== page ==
Does President Xi not like being called ‘Great Leader’?

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Souvenir plates with images of China's late Chairman Mao Zedong and President Xi Jinping are seen at a shop during the Communist Party's 19th National Congress in Beijing. Photo: Reuters/ Tyrone Siu

China’s President Xi Jinping can be called eight names – but not “Great Leader”, according to a Xinhua report published on November 17.

The eight names are “A pioneer in the new age”, “Pioneering leader”, “The core of the party formed in the great struggle”, “A servant who is seeking happiness for the people”, “A strategist for reform and development of the country”, “A commander who remodels the military and national defense, “A leader of a great power in the international arena” and “A chief architect of modernization in a new era”.

All this gilding of the lily was derived from a 10,000-word long article in a Xinhua Agency mouthpiece that sought to suggest appropriate ways to address the incumbent head of state.

The guideline came after the propaganda department in Guizhou province ordered a ban on calling Xi the “Great Leader and party secretary” in all slogans to reflect the tone of the 19th party congress, according to the mainland press.

Qianxinan, a local daily, called President Xi a “Great Leader”, words of praise that have not been used for nearly 50 years. The paper used the phrase twice in five days, and that stirred up controversy among the national press.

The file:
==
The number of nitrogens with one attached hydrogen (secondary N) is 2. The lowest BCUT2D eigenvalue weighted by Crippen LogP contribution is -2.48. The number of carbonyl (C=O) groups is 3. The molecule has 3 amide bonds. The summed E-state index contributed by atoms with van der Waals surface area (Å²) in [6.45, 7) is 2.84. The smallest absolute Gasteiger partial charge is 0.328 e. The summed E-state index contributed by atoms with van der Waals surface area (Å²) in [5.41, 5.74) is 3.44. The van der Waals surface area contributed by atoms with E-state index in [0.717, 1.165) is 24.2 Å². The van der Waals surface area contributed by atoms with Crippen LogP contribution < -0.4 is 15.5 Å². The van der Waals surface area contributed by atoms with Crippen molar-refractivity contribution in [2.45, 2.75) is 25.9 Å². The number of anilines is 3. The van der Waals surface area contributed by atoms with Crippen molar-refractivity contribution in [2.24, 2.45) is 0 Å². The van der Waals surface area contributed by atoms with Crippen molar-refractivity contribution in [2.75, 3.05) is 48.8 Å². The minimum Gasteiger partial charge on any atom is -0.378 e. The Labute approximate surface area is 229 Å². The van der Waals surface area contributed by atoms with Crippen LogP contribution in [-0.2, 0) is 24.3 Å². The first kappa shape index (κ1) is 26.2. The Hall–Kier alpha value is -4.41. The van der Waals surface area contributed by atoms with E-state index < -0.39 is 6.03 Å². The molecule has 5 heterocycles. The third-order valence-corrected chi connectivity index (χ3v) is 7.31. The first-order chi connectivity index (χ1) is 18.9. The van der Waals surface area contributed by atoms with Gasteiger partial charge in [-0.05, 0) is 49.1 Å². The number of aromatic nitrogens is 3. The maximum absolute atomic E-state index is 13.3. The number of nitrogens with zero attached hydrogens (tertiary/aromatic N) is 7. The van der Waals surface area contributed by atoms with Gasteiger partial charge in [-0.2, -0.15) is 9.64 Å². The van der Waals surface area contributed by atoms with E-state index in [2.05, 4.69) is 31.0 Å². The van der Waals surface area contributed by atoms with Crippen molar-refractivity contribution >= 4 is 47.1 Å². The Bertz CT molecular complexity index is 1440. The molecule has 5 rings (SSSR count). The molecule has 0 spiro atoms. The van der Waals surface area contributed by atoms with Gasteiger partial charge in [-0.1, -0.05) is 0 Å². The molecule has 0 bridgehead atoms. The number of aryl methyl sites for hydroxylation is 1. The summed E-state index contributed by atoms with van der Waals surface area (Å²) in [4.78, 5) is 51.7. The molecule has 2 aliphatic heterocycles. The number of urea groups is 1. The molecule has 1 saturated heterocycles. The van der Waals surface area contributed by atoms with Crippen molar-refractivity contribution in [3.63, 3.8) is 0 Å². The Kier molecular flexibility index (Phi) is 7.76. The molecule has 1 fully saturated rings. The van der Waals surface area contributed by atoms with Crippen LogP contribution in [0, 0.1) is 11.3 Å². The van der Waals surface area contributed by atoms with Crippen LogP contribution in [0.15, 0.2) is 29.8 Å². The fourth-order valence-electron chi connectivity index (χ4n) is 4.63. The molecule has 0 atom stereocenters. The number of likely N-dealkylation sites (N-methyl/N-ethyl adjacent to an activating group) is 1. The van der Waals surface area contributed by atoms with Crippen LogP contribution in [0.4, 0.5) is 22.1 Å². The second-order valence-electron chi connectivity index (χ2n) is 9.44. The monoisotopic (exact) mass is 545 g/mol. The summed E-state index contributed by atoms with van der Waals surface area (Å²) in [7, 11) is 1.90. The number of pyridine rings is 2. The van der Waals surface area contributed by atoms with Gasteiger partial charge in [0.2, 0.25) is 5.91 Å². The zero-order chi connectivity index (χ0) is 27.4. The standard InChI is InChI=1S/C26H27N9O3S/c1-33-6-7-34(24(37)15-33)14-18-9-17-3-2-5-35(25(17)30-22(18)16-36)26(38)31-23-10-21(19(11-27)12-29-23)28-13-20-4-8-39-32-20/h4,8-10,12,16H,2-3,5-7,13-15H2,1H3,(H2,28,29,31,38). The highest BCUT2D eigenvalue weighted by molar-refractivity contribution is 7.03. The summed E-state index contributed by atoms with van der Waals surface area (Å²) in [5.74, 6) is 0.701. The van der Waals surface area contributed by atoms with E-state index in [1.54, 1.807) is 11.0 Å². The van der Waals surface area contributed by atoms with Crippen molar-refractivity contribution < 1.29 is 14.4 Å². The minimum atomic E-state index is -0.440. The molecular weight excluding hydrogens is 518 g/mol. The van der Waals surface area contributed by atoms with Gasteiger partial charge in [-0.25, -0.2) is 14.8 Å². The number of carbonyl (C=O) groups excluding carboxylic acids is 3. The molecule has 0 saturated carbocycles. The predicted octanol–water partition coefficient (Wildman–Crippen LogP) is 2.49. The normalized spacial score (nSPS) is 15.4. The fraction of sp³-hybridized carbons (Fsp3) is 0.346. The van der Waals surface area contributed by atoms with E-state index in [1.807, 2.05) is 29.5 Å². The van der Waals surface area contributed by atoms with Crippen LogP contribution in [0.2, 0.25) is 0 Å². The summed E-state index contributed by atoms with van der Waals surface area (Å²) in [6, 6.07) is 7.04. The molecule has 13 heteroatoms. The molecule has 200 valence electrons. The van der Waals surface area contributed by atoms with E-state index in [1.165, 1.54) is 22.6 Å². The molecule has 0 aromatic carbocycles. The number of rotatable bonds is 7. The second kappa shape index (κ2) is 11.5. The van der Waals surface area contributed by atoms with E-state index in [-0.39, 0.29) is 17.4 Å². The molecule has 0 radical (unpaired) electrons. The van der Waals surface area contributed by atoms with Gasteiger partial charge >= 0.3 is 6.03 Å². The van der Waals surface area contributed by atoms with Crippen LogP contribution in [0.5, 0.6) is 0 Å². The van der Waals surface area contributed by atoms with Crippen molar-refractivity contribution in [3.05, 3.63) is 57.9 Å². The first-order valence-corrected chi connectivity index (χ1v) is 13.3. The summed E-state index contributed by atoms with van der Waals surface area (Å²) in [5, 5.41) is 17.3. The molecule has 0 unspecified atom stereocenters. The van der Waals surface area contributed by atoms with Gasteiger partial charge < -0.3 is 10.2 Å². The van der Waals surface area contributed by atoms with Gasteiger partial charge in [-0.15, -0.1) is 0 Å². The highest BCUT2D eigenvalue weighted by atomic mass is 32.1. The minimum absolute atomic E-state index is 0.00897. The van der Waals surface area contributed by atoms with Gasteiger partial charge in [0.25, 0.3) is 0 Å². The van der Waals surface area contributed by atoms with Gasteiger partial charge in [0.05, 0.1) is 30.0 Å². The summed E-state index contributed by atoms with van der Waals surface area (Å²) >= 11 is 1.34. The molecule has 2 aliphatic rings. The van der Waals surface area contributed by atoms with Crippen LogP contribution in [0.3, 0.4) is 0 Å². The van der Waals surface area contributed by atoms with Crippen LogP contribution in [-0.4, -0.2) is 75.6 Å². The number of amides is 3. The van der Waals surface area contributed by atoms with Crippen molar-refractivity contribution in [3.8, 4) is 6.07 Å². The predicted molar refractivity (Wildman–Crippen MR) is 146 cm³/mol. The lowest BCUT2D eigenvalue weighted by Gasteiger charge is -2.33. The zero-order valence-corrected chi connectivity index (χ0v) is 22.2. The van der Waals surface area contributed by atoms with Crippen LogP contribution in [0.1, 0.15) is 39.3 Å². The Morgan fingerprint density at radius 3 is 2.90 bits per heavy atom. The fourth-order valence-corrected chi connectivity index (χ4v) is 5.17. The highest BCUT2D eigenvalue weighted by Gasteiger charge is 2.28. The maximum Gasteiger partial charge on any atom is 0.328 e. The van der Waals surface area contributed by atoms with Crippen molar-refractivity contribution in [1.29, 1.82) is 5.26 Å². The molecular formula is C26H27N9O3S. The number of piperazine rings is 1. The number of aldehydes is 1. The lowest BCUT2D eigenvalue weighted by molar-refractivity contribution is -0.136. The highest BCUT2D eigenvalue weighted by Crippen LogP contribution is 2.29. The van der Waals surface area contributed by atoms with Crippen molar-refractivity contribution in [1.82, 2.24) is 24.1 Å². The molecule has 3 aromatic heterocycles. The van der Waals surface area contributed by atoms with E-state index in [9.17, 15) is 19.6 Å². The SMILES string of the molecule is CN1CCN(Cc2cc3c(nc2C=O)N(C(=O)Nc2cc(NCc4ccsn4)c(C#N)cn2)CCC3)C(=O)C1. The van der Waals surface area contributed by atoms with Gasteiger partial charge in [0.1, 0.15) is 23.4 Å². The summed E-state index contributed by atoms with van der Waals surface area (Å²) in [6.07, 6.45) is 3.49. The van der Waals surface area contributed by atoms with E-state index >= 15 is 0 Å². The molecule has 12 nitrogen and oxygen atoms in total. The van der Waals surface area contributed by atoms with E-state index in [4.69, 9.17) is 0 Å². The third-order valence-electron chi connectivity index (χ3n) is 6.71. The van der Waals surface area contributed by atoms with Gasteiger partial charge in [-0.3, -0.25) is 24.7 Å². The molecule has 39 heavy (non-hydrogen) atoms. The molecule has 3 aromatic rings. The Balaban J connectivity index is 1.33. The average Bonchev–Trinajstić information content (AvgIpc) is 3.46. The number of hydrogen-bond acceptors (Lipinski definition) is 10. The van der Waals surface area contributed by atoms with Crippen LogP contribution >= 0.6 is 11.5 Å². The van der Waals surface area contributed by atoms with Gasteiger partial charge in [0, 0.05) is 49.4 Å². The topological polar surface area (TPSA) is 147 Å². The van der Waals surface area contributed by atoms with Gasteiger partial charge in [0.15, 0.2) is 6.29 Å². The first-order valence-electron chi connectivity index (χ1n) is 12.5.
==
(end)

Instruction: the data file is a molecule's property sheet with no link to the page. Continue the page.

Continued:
Last month, the Chinese Communist Party voted to put President Xi into the constitution, along with legendary Mao Zedong and Deng Xiaoping – something that US President Donald Trump could barely even imagine.

Mao had previously been the only leader added to the charter while he was alive, and Deng was included by the party after he died in 1997.

During the Cultural Revolution, Mao was referred to as “Great Leader”, “Great tutor”, “Great marshal” and “Great pilot”. But his successor Hua Guofeng was only known as “Wise leader”.

The official state mouthpiece has not used the term “Highest marshal” to describe the country’s paramount leader since the death of Deng.

The move to downplay Xi’s status is a contrast to the mood prior to the party congress, when many ministries and provincial leaders pledged their loyalty to President Xi and talked up his historic role. It became like a race to push Xi’s status as high as possible.

The ban on calling him a “Great Leader” now appears to be a cautious move not to overplay the propaganda about their powerful leader at this moment.

However, the motive behind the move remains unclear. Perhaps Xi wants to save the best for last, preferring to be named “Great Leader” only after his mission to transform China into a “moderately prosperous society” by 2020, a “modern socialist country” by 2035 and a powerful country by 2050 is accomplished.

Or maybe he thinks “Great Leader” is a title that refers to one who has passed away.

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